Consumer camcorders

These zoom cameras are some of the most affordable and user-friendly options for shooting video. Their small sensors allow for big zoom ranges in a small camera, but image quality (especially in low light) isn’t as good as prosumer camcorders and SLRs. They’re useful for school and education projects, and for families, but I prefer to use an iPhone for my own filmmaking.

Under $250/£200

Small camcorders like the Panasonic V180 are easier to film with than iPads or still cameras. They’re good for schools and families. They have reasonable built-in microphones.

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Under $300/£250

Mid-range camcorders will have better image quality, and some add features like microphone and headphone sockets.

The Canon HF-R800 is the most affordable camcorder with a microphone socket (if you’re in the US – it’s not sold in Europe).

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Under $600/£400

The Panasonic V770 has a microphone and headphone socket, an accessory shoe, and 120fps slow motion.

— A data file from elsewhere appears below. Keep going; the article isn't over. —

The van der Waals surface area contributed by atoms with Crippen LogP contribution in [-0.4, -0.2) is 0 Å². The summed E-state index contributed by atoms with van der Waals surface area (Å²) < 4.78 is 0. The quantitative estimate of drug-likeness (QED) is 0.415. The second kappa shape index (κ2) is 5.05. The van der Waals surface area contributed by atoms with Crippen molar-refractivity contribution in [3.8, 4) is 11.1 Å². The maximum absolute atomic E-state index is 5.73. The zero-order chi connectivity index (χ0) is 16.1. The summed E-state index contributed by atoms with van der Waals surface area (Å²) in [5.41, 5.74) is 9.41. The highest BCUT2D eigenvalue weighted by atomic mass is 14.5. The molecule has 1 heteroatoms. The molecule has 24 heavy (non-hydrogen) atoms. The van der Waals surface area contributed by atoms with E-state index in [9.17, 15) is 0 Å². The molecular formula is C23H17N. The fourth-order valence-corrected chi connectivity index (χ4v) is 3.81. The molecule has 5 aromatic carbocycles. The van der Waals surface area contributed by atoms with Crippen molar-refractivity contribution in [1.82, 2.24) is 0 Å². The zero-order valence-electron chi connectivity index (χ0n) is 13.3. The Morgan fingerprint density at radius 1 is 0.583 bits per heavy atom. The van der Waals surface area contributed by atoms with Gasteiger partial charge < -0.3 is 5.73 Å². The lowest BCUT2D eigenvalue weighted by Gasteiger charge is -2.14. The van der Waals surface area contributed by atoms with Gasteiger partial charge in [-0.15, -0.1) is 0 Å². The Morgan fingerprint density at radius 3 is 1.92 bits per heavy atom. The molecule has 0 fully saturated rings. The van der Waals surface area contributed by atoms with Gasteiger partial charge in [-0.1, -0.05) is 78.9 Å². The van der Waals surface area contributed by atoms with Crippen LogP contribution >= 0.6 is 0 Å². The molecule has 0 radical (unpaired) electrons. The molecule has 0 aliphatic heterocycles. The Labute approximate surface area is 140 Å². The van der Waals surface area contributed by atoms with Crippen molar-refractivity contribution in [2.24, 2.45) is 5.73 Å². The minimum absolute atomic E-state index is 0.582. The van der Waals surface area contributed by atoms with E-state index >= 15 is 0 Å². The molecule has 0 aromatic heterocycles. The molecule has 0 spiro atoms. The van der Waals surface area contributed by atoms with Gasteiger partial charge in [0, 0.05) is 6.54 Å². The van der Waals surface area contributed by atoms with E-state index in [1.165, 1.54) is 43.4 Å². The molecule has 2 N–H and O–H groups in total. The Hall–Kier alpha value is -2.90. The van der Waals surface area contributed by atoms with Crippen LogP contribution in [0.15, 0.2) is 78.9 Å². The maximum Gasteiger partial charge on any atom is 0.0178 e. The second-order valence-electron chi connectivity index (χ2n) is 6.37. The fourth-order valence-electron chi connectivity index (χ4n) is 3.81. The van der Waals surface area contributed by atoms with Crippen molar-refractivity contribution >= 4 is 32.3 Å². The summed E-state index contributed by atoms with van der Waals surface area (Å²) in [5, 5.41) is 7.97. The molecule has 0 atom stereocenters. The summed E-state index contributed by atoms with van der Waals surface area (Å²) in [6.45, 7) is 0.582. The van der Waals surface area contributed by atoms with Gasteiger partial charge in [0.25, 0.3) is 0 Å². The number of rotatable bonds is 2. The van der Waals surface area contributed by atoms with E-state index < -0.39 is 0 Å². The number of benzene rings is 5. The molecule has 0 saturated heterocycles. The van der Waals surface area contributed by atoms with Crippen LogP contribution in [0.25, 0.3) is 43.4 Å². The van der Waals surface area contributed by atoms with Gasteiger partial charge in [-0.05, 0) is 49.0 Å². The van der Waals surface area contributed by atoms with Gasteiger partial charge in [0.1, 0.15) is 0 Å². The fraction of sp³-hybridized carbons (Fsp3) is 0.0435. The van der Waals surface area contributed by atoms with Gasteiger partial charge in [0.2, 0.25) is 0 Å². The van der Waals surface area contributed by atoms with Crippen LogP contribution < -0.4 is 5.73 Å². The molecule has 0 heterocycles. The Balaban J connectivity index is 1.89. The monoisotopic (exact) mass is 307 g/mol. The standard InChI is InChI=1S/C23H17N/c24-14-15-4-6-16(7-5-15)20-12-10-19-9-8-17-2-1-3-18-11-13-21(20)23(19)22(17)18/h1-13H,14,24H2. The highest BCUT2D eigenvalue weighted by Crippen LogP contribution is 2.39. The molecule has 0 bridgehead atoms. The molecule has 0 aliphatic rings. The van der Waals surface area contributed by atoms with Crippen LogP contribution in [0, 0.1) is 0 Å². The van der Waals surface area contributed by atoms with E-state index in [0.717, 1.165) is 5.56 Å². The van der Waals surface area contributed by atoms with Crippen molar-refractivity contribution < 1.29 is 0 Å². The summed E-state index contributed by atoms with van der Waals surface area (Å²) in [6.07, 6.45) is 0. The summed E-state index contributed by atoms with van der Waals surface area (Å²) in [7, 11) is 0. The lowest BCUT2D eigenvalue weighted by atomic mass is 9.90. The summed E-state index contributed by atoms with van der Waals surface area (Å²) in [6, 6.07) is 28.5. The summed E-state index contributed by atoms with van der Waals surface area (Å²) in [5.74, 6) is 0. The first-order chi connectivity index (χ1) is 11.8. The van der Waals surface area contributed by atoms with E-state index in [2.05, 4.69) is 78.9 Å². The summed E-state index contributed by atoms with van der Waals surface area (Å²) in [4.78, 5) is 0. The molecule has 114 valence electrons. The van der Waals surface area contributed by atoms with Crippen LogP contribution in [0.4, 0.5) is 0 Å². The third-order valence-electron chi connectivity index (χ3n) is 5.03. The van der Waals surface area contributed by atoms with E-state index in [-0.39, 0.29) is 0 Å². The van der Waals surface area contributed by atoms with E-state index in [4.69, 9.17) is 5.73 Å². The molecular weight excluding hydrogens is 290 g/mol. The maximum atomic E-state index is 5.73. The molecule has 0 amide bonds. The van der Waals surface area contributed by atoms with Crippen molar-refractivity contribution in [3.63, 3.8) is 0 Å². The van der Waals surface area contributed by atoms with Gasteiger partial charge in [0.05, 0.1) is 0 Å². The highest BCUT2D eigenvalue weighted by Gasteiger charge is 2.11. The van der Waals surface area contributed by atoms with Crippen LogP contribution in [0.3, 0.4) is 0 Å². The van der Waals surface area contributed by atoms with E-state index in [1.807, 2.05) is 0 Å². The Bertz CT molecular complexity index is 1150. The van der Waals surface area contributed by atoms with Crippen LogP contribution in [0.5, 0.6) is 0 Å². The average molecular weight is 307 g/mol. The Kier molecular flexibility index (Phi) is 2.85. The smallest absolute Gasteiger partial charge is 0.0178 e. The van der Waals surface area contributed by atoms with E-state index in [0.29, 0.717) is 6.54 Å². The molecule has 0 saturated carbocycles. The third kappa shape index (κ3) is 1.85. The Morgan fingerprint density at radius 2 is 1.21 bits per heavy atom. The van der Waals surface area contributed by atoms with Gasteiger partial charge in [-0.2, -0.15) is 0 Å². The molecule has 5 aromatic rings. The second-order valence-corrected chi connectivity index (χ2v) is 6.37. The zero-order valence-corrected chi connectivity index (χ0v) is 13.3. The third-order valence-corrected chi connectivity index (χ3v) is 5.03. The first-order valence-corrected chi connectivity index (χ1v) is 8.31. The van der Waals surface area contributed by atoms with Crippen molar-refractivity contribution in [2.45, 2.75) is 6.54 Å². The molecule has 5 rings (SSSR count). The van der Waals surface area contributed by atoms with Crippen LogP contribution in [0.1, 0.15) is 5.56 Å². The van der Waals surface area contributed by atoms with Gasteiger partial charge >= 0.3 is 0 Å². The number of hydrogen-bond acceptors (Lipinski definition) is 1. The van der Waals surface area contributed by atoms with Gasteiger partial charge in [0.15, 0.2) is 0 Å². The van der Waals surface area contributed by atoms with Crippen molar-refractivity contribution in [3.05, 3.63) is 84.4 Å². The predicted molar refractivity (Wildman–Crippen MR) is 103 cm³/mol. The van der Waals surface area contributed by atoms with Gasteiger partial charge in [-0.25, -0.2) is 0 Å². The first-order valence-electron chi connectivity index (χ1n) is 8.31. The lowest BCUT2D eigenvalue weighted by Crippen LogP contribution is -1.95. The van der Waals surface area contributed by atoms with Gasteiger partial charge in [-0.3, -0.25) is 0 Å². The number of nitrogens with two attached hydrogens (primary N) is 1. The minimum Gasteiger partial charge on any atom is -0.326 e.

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Under $1000/£900

Panasonic’s HC-WXF991 can shoot 4K and features an accessory shoe, microphone and headphone sockets. It has an eye-level viewfinder and a ‘twin camera’ feature. It doesn’t seem to be available in Europe.

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In the UK, the top-end Panasonic consumer camcorder is the HC-VXF990, which has similar features but lacks the twin camera.

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The Canon G40 (HD, not 4K) is virtually the same as the Canon XA20 prosumer camera without the top handle and pro audio controls, for about $600/£500 less.

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Camcorder pros

  • Some are small and unobtrusive
  • Easier to film with than smartphones or SLRs
  • Easy to handhold
  • Image stabilisation is usually better than DSLRs

Camcorder cons

  • Image and sound quality won’t be as good as prosumer or pro cameras, especially in low light.

Good for

  • Families
  • School students